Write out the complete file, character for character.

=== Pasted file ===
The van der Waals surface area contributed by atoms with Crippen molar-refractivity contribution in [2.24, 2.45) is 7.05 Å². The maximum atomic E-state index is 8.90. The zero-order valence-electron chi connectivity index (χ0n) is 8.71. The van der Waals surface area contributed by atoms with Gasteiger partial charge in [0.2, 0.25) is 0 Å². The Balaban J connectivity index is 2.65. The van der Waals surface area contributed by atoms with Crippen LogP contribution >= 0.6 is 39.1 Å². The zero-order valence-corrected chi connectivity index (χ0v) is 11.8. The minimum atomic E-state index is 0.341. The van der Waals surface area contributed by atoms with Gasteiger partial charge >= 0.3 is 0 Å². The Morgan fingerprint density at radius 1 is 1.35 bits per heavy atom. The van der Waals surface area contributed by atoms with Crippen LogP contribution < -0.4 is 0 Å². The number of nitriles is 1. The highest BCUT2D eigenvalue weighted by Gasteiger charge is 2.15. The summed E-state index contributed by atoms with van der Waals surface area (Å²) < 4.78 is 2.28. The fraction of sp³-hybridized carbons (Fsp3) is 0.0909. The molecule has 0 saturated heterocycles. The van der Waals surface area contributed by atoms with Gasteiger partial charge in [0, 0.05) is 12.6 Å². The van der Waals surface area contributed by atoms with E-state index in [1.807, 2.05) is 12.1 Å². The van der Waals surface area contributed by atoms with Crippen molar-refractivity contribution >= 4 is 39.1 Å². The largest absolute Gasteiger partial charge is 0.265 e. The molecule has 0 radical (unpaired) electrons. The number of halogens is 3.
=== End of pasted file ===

The van der Waals surface area contributed by atoms with Crippen molar-refractivity contribution in [2.24, 2.45) is 7.05 Å². The maximum atomic E-state index is 8.90. The zero-order valence-electron chi connectivity index (χ0n) is 8.71. The van der Waals surface area contributed by atoms with Gasteiger partial charge in [0.2, 0.25) is 0 Å². The Balaban J connectivity index is 2.65. The van der Waals surface area contributed by atoms with Crippen LogP contribution >= 0.6 is 39.1 Å². The zero-order valence-corrected chi connectivity index (χ0v) is 11.8. The minimum atomic E-state index is 0.341. The van der Waals surface area contributed by atoms with Gasteiger partial charge >= 0.3 is 0 Å². The Morgan fingerprint density at radius 1 is 1.35 bits per heavy atom. The van der Waals surface area contributed by atoms with Crippen LogP contribution < -0.4 is 0 Å². The number of nitriles is 1. The highest BCUT2D eigenvalue weighted by Gasteiger charge is 2.15. The summed E-state index contributed by atoms with van der Waals surface area (Å²) < 4.78 is 2.28. The fraction of sp³-hybridized carbons (Fsp3) is 0.0909. The molecule has 0 saturated heterocycles. The van der Waals surface area contributed by atoms with Gasteiger partial charge in [0, 0.05) is 12.6 Å². The van der Waals surface area contributed by atoms with E-state index in [1.807, 2.05) is 12.1 Å². The van der Waals surface area contributed by atoms with Crippen molar-refractivity contribution >= 4 is 39.1 Å². The largest absolute Gasteiger partial charge is 0.265 e. The molecule has 0 radical (unpaired) electrons. The number of halogens is 3.